On my office desk, I keep some homemade bookmarks, a gift from my daughter. She took some things she had lying around the house and created this lovely present. Each bookmark is decorated with pictures and quotes like, “just one more chapter...” or “fell asleep here.”
In Israel, anyone could offer a gift to God. Today’s reading describes the grain offering (v. 1; see also Lev. 6:14–23). The Bible teaches that grain, wheat, and other produce is a gift from God (Ps. 65:9–13). The grain offering was a way for people to take this produce, work it with their hands, and offer it back to God.
The offering itself was quite simple, wheat prepared with olive oil and incense (v. 2). It was to be baked without yeast or honey (v. 11). Later in Scripture we see leaven used to symbolize the pervasive nature of sin (Matt. 16:6; 1 Cor. 5:6–7). This could be a reason why it is prohibited here. The prohibition on date/honey could be instituted because it was used in Canaanite worship.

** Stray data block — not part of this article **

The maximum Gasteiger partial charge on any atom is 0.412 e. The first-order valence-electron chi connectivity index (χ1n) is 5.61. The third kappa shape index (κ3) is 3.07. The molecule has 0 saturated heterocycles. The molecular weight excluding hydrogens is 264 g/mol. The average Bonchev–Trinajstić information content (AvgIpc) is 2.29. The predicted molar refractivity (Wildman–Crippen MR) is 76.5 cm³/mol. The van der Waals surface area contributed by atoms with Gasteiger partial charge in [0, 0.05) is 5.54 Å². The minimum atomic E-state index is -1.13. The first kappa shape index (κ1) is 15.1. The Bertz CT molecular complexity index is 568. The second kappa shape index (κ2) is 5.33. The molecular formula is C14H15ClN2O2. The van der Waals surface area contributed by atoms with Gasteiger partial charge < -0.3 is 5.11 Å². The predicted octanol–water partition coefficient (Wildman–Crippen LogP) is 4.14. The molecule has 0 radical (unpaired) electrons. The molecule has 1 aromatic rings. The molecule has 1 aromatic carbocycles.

Not only was this offering a way anyone could give to God, but it also provided for the priests. After a token portion was burned on the altar, the rest of it went to help feed the priests who worked in the tabernacle (vv. 2–3). The priests were not given any land in Israel to grow their own crops, so they were dependent on the offerings of the people (Deut. 18:1–4).
One other element in this offering was salt (v. 13). Salt was primarily used to preserve food in the ancient world. Because of this preservative quality, it became a symbol of the enduring nature of God’s covenant with His people (Num. 18:19). God was committed to a permanent relationship with His people in a “covenant of salt.”
>> Today, consider what you can give to God. Maybe you can offer Him praise (Heb. 13:15–16) or support ministry efforts (Phil. 4:18). After all, everything we own is already His!
As Your children we have made You an offering of ourselves, living sacrifices for Your glory. Today, what can we offer as another token of our love and adoration? We will bless whom You bless and support what You support.